Letting Life Lead
At our old house we had a ten year old compost pile. It wasn’t so much as a pile as a wall on the forest border of our property. It was the place where we tossed our fall leaves, yard debris, food scraps, and our sawdust cat urine litter year after year. We would pile it up high in the warm seasons, it would be crushed by snow, and in the spring it would shrink. It never stank. I had always intended to till, turn and use it, but the kids came along and my flower beds were pretty robust already (by sheer luck not effort). The compost wall held back the poison ivy, kept the toddlers out of the woods, and sprouted volunteer tulips, so it was useful even in a neglected state. I did use a wheel barrow full one year and it didn’t even put a noticeable dent in it. The grass that grew in that super shaded part of the yard (where it had no business growing) was a ridiculous shade of impossibly bright green. It kinds of hurts my heart now to think that we probably left behind over two thousand dollars worth of prime, aged compost.
Anyway, if you have followed me for a while, you have seen the pictures of our fall leaf debris. We rake the entire autumn, then rake in the early spring. There is just that much! For the first fall we were overwhelmed and dragged piles and piles into our woods suffocating poison ivy as we went. We mower mulched until the lawn cried for mercy . The second fall didn’t fare much better as we were again over run. I tried to create the old wall type pile of the old house, but the sheer amount of leaf litter and lack of enough green made for a very slow decomposition.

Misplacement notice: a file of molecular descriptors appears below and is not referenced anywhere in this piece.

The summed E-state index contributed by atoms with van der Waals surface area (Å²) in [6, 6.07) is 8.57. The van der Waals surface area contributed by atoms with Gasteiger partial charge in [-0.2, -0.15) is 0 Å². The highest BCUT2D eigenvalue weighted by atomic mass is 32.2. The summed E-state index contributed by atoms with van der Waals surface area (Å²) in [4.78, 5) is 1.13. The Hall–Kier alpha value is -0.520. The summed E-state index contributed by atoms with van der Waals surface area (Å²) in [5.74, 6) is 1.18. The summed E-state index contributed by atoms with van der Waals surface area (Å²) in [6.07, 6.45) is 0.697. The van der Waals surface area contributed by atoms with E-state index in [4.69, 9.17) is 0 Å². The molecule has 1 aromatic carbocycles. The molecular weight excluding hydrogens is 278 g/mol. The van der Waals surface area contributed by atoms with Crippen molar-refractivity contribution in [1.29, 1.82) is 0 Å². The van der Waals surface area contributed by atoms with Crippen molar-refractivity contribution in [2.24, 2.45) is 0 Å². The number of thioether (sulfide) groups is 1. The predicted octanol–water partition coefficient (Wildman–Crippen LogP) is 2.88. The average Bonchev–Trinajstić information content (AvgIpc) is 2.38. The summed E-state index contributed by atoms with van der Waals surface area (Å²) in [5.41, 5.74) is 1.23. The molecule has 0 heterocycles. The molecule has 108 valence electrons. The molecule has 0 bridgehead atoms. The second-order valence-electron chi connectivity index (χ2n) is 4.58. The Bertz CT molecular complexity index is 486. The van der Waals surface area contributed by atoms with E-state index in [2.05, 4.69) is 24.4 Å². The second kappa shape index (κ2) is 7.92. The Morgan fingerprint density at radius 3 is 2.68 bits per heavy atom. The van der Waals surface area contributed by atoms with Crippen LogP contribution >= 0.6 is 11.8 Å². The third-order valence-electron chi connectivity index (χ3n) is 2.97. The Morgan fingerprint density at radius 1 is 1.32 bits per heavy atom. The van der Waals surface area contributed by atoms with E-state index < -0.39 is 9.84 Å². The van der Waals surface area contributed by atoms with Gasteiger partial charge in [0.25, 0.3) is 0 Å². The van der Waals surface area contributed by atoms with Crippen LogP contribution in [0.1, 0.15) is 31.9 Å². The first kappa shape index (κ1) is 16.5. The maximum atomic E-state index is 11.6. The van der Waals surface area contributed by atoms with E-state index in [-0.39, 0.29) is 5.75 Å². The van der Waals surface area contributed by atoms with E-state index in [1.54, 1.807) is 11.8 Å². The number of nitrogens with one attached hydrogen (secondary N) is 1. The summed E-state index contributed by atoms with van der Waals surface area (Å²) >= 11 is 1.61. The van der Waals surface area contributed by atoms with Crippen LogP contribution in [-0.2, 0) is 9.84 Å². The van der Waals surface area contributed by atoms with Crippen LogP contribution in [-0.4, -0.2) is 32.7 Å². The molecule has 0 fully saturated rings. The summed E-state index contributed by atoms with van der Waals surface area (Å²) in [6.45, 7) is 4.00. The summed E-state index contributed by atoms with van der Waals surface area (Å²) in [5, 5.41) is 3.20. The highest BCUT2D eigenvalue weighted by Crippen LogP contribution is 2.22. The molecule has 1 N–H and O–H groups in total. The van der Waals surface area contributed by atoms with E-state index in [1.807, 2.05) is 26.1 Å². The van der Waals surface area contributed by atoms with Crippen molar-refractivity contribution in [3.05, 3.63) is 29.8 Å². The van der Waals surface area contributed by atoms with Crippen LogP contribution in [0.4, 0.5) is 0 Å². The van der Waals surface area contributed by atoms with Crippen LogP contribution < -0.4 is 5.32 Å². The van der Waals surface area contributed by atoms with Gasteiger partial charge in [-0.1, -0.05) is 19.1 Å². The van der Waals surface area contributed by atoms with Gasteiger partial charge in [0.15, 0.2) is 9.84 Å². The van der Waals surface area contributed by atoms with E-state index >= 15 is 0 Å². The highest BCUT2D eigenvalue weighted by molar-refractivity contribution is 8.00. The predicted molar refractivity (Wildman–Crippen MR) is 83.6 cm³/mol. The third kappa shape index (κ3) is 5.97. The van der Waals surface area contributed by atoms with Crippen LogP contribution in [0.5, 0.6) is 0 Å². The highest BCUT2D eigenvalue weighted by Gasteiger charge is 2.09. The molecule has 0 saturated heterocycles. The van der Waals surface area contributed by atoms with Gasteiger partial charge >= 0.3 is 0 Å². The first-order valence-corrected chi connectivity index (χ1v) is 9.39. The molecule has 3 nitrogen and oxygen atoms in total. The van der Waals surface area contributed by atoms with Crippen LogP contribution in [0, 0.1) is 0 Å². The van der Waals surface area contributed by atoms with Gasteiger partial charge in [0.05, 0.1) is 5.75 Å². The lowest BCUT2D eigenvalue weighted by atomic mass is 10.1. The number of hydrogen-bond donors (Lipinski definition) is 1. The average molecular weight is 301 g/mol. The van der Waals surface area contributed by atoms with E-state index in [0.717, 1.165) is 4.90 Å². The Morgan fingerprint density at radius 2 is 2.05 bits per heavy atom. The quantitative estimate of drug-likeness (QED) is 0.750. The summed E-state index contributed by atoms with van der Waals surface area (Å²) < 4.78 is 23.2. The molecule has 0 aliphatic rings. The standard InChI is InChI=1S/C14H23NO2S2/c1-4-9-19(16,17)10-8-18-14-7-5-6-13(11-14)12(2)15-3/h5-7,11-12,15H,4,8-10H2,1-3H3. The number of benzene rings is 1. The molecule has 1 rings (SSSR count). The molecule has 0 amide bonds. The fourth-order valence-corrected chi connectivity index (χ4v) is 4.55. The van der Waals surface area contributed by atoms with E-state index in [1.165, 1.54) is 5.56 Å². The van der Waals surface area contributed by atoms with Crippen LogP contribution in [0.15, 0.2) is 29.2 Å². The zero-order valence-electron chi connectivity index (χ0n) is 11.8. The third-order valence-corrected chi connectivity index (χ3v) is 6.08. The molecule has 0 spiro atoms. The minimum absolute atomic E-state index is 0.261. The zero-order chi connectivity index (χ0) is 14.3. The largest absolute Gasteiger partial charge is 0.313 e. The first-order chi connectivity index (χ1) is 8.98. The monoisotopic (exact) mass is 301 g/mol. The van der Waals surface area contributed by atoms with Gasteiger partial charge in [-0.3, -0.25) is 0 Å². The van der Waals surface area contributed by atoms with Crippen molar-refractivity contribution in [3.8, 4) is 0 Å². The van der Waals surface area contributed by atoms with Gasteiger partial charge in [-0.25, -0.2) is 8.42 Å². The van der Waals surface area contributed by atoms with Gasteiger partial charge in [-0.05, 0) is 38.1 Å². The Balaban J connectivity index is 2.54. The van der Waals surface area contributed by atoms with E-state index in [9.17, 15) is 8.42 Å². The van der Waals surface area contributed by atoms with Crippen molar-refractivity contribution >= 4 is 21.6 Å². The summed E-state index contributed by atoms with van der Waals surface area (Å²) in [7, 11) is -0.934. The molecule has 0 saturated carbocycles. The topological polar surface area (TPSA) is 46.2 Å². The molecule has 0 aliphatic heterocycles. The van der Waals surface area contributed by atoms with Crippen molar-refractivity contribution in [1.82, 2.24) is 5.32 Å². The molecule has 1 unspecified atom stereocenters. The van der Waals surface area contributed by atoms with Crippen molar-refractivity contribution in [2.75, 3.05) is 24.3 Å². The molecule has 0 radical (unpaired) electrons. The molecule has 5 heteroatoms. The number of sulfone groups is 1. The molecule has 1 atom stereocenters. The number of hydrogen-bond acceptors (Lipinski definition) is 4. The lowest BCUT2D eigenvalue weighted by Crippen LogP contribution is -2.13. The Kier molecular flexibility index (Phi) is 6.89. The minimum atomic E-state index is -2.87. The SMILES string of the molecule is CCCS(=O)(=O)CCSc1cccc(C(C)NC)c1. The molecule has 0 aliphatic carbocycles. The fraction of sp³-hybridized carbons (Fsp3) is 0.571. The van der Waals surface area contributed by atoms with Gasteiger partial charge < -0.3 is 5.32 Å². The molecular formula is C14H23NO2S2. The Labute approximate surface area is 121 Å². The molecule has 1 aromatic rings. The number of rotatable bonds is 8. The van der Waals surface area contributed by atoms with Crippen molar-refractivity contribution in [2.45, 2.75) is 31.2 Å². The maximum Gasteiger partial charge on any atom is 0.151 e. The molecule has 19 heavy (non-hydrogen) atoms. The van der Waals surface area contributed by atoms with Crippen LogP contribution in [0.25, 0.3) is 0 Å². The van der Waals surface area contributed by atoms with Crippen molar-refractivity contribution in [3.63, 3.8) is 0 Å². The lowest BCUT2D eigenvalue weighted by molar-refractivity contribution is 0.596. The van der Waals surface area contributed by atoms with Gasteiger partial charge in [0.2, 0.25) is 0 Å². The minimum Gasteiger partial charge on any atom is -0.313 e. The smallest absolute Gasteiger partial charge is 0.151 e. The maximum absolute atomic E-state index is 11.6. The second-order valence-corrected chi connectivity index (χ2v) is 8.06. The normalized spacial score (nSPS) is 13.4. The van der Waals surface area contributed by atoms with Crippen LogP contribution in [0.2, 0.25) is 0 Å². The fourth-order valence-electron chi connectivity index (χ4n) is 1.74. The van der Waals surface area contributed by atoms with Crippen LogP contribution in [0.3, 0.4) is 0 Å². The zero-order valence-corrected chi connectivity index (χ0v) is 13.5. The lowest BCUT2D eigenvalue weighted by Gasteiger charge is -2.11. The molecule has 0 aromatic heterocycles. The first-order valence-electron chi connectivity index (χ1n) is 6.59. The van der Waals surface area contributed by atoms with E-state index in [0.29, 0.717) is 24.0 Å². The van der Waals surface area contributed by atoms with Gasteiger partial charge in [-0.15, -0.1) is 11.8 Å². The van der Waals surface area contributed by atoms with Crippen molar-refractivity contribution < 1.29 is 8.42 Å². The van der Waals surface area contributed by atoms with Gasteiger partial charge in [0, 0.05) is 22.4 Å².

This year, I am determined to utilise our twelve inch deep, endless sea of leaf debris. We have maple, oak, pine and a couple of other trees we haven’t identified. Pine needles, dried maple seeds, crush old acorns, and goodness-knows-what are abundant. We even have old, cured wood ash from the past winter.
Here are my two low fuss, hot mound compost volcanos. My husband mowed our lawn, and I had a wheelbarrow full of fresh grass clippings. This area was six inches deep of leaf litter that had composted some on the very bottom. You can’t see in the picture, but the moss that grows just out of frame is lush and green in this super shaded, nutrient dense area.
Oh, no that isn’t a dear behind last year’s Christmas Tree. While there are deer here, that is a deer target for bow and arrows. It came with the house.
I have never hot composted before and I didn’t want a complicated system. I wanted it close to my no effort, compost wall utopia. I settled on a 3×3 or 4×4 free standing volcano shape. I did lasagna layers of leaves, grass, forest floor litter (old pine needles, brown maple seeds, old acorn bits, surface soil, forest compost) and kitchen scraps. Each layer watered well. I didn’t have a lot of kitchen scraps since lately we have been feeding the woods (aka toss as far as you can into the trees).
We will see how it goes after a full twenty four to forty_eight hours. I started them last night, but got chased in by the blood suckers. I finished them up this morning and checked them in the afternoon. The middle felt quite warm when I added some watermelon skin peelings.
At worst I will have cleaned up some leafy mess and will have something next spring, at best I will have compost in three weeks.
Have you ever hot composted before?
writing, traveling, and tap dancing around town.
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Writer and procrastinator
Warden of Words // Shaper of Stories
Bewitching Journey of Words to Meaning
This is the story of building a cottage , the people and the place. Its a reminder of hope and love.
Just your average PhD student using the internet to enhance their CV
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